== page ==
Course Description: This course is designed to help you develop your skills as a writer: to increase your control over your processes of writing and to hone your awareness of how a sense of audience, genre, persona, tone, and other elements of style can influence the ways that readers make sense of and respond to your writing. Ultimately, my goal is to help the writers enrolled in this course develop two qualities as authors: fluency and flexibility. Toward that end, this course is designed around the workshop method—which means working in groups to share your own writing and respond thoughtfully to that of others—and on a deferred grading system that encourages significant revision throughout the semester.
Readings: Although much of the work in this class will consist of your own writing and the reading and discussion of your classmates’ writing, we will also discuss Joseph Williams’ Style as well as essays on a variety of themes.
Assignments: Assignments include five major essays, a number of briefer writing assignments, style exercises, and active participation in a peer review workshop.
Course Description: This project-based course is designed to help you become a more media-savvy researcher and writer, someone who can do the following with confidence and competence: generate feasible and meaningful ideas for writing, identify and work effectively with different kinds of research resources, and write compellingly about complex subjects for different audiences across a variety of media and genres. To that end, this course will introduce you to several foundational theories of rhetoric and writing; it will give you hands-on opportunities to try out new writing processes and practices; and it will provide you with regular chances not only to write extended arguments but also to revise them with instructor and peer feedback.
Readings: The majority of reading (and viewing) in this class will come from you, your own research, and your peers. Supplemental materials will be available electronically via D2L and/or course reserves. Please note: class participation includes accessing, reviewing and annotating, and bringing to class assigned materials on appropriate days.
Assignments: Assignments include three multi-part projects, each of which must be completed in full for course credit. Additional assignments include regular short writings and active class participation. Attendance also constitutes part of the overall grade for this course.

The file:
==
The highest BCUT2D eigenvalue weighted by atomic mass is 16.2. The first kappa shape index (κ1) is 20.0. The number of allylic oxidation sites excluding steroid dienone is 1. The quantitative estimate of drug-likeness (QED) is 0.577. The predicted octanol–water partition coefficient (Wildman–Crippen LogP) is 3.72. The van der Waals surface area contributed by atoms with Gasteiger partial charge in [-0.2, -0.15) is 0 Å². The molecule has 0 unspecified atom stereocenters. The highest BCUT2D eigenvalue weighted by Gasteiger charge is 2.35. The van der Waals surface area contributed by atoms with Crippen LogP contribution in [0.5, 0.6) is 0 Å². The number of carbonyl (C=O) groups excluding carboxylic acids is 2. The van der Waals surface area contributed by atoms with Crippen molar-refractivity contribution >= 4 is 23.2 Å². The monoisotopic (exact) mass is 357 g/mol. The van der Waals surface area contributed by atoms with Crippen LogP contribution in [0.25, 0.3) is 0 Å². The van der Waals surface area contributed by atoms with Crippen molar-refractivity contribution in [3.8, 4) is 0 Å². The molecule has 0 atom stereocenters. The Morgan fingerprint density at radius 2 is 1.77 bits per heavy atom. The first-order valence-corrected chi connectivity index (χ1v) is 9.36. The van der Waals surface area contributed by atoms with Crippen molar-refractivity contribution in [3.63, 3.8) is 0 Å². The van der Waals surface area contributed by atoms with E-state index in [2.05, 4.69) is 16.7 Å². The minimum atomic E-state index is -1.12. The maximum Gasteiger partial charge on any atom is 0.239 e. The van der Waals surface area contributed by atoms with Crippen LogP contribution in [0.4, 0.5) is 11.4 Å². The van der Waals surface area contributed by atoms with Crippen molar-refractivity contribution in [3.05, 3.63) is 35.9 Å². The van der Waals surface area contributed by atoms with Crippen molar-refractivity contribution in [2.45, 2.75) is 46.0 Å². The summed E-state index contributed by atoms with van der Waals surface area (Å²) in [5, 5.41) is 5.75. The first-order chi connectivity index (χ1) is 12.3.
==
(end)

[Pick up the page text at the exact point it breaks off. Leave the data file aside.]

Course Description: This course provides students with experience in workplace writing. By studying and writing in various workplace genres (e.g. cover letters, resumes, memos, reports, etc.), students learn about the rhetorical features of workplace writing, transfer their proficiency in academic writing to professional writing, and gain knowledge writing within various social and global contexts. Students will also gain experience with learning effective oral communication skills in the workplace through presentations and practiced job interviews.
Readings: Much of our readings will come from workplace texts and resources on how to effectively write in the workplace.
Assignments: Assignments include research reports, cover letters, resumes, memos, proposals, and PowerPoint presentations.
Course Description: This course gives students an opportunity both to exercise their narrative imagination and to harness it productively. Some student work will be generated by assignment; some will be self-generated. The emphasis in both cases will be on learning craft. The class will be organized as a workshop, with lectures as necessary.
Students will learn the mechanics of writing fiction through observation, analysis, and practice. By reading, discussing, and analyzing short fiction from a technical, practitioner’s perspective, students will learn, describe and interpret fiction’s various styles, techniques, and effects. Through writing exercises, and analysis of those exercises, students will understand and demonstrate a proficiency in the specifics of craft: characterization, setting, voice, narrative structure, etc. Through writing fully-developed stories, and through workshopping and revising those stories, students will both refine and integrate those techniques while furthering their understanding of the creative process.
Readings: On Writing Short Stories (Oxford, 2nd edition), Tom Bailey, ed. + student work generated during the semester.
Assignments: In addition to writing several exercises (2-4 pages each) covering the basics of craft, students will write at least one short story, approximately 8-15 pages. They will also write three short annotations examining some aspect of narrative craft on stories from On Writing Short Stories. A portfolio (15-20 pages) of their best creative work will be due at the end of the semester.
Course Description: A course in writing fiction, organized as a discussion/workshop. In addition to writing exercises covering the basics of the craft, students will produce 30-40 pages of fiction by the end of the semester. They will also discuss each other’s works and write critical responses to a number of short stories.Readings: The Art and Craft of Fiction by Michael Kardos and student short stories.
Course Description: A course in writing poetry, organized as a discussion/workshop. In addition to writing exercises covering the basics of the craft, students will produce 20--30 pages of poetry by the end of the semester. They will also discuss each other’s poetry and write critical responses to a number of poems.Assignments: Exercises in poetic techniques, critical responses to workshop poetry, review of a volume of contemporary poetry, and the compilation of a portfolio of poems.